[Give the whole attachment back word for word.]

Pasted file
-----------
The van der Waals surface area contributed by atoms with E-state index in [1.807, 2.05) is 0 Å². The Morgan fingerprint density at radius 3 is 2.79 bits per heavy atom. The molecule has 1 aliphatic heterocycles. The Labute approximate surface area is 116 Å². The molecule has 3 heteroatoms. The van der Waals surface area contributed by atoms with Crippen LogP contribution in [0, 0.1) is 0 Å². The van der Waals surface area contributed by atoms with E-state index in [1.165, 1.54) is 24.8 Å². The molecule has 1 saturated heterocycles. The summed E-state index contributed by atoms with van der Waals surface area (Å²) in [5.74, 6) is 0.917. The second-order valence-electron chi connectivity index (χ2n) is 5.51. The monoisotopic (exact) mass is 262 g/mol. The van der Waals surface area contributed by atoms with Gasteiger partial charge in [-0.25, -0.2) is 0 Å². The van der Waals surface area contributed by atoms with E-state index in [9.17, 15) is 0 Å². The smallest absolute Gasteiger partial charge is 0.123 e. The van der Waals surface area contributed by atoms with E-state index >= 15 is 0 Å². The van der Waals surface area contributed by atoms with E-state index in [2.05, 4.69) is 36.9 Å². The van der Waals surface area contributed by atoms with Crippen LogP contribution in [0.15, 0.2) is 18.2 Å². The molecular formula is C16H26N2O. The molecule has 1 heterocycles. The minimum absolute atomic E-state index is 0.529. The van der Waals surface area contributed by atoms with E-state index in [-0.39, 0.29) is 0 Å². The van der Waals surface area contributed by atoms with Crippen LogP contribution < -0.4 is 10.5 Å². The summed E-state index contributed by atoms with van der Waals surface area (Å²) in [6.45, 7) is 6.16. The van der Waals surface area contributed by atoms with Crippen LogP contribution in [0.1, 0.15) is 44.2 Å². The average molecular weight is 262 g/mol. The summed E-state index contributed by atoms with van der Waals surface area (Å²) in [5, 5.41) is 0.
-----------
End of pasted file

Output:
The van der Waals surface area contributed by atoms with E-state index in [1.807, 2.05) is 0 Å². The Morgan fingerprint density at radius 3 is 2.79 bits per heavy atom. The molecule has 1 aliphatic heterocycles. The Labute approximate surface area is 116 Å². The molecule has 3 heteroatoms. The van der Waals surface area contributed by atoms with Crippen LogP contribution in [0, 0.1) is 0 Å². The van der Waals surface area contributed by atoms with E-state index in [1.165, 1.54) is 24.8 Å². The molecule has 1 saturated heterocycles. The summed E-state index contributed by atoms with van der Waals surface area (Å²) in [5.74, 6) is 0.917. The second-order valence-electron chi connectivity index (χ2n) is 5.51. The monoisotopic (exact) mass is 262 g/mol. The van der Waals surface area contributed by atoms with Gasteiger partial charge in [-0.25, -0.2) is 0 Å². The van der Waals surface area contributed by atoms with E-state index in [9.17, 15) is 0 Å². The smallest absolute Gasteiger partial charge is 0.123 e. The van der Waals surface area contributed by atoms with E-state index >= 15 is 0 Å². The van der Waals surface area contributed by atoms with E-state index in [2.05, 4.69) is 36.9 Å². The van der Waals surface area contributed by atoms with Crippen LogP contribution in [0.15, 0.2) is 18.2 Å². The molecular formula is C16H26N2O. The molecule has 1 heterocycles. The minimum absolute atomic E-state index is 0.529. The van der Waals surface area contributed by atoms with E-state index in [-0.39, 0.29) is 0 Å². The van der Waals surface area contributed by atoms with Crippen LogP contribution < -0.4 is 10.5 Å². The summed E-state index contributed by atoms with van der Waals surface area (Å²) in [6.45, 7) is 6.16. The van der Waals surface area contributed by atoms with Crippen LogP contribution in [0.1, 0.15) is 44.2 Å². The average molecular weight is 262 g/mol. The summed E-state index contributed by atoms with van der Waals surface area (Å²) in [5, 5.41) is 0.